*This is part 1 of a two-part series about feature selection. Read **part 2 here**.*

When you’re fitting a model to a dataset, you may need to perform feature selection: keeping only some subset of the features to fit the model, while discarding the rest. This can be necessary for a variety of reasons:

- to keep the model explainable (having too many features makes interpretation harder)
- to avoid the curse of dimensionality
- to maximize/minimize some objective function related to the model (R-squared, AIC, etc)
- to avoid a poor fit, etc.

If the number of features N is small, an exhaustive search may be doable — you can literally try all possible combinations of features, and just keep the one that minimizes the cost / objective function. But if N is large, then an exhaustive search might be impossible. The total number of combinations to try is `2^N`

which, if N is larger than a few dozen, becomes prohibitive (it’s an exponential function). In such cases you must use a heuristic method: explore the search space in an efficient way, looking for a combination of features that minimizes the objective function you use to conduct the search.

What you’re looking for is a vector `[1, 0, 0, 1, 0, 1, 1, 1, 0, ...]`

of length N, with elements taking values from `{0, 1}`

. Each element in the vector is assigned to a feature; if the element is 1, the feature is selected; if the element is 0, the feature is discarded. You need to find the vector that minimizes the objective function. The search space has as many dimensions N as there are features, and the only possible values along any dimension are 0 and 1.

Finding a good heuristic algorithm is not trivial. The `regsubsets()`

function in R has some options you can use. Also, scikit-learn offers several methods to perform a heuristic feature selection, provided your problem is a good fit for their techniques. But finding a good, general purpose heuristic — in the most general form — is a hard problem. In this series of articles we will explore a few options that may work reasonably well even when N is quite large, and the objective function can be literally anything, as long as it’s easy to compute.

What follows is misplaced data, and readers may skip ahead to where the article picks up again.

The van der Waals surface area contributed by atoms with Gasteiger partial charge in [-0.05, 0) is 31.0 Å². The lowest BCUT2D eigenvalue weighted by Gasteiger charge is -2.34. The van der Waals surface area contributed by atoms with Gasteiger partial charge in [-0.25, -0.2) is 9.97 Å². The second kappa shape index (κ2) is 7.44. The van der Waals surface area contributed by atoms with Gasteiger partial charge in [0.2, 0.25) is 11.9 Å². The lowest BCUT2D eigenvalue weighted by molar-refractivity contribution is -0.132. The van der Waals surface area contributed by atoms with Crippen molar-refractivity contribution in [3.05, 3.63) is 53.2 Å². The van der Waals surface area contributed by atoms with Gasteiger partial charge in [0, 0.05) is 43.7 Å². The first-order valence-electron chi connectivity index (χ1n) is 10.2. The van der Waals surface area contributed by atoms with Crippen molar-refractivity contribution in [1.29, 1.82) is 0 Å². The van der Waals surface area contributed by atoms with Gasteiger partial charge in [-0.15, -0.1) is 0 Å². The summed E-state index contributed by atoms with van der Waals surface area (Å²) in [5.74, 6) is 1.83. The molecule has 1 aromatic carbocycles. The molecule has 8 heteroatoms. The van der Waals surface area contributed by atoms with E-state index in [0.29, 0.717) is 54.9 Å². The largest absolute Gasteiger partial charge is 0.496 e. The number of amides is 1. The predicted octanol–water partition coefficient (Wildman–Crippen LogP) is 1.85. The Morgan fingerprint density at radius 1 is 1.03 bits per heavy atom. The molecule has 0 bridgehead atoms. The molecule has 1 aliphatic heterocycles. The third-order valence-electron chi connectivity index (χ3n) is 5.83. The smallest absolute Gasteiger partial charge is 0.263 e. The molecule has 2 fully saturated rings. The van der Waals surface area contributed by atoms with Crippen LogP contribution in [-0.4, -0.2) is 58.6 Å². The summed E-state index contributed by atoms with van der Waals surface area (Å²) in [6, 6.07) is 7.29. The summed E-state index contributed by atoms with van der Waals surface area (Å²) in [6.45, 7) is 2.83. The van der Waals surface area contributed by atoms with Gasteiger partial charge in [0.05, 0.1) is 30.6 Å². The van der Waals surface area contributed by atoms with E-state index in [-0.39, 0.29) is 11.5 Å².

For all optimization techniques in this series of articles, I am using the very popular House Prices dataset on Kaggle (MIT license) — after a few simple feature transformations, it ends up having 213 features (N=213) and 1453 observations. The model I’m using is linear regression, `statsmodels.api.OLS()`

, and the objective function I am trying to minimize is BIC — the Bayesian Information Criterion, a measure of information loss, so a lower BIC is better. It is similar to AIC — the Akaike Information Criterion — except BIC tends to produce more parsimonious models (it prefers models with fewer features). Minimizing either AIC or BIC tends to reduce overfitting. But other objective functions could also be used instead, e.g. R-squared (the explained variance in the target) or adjusted R-squared — just keep in mind that a larger R-squared is better, so that’s a maximization problem.

Ultimately, the choice of objective function is irrelevant here. What matters is that we have one objective function that we’re consistently trying to optimize using various techniques.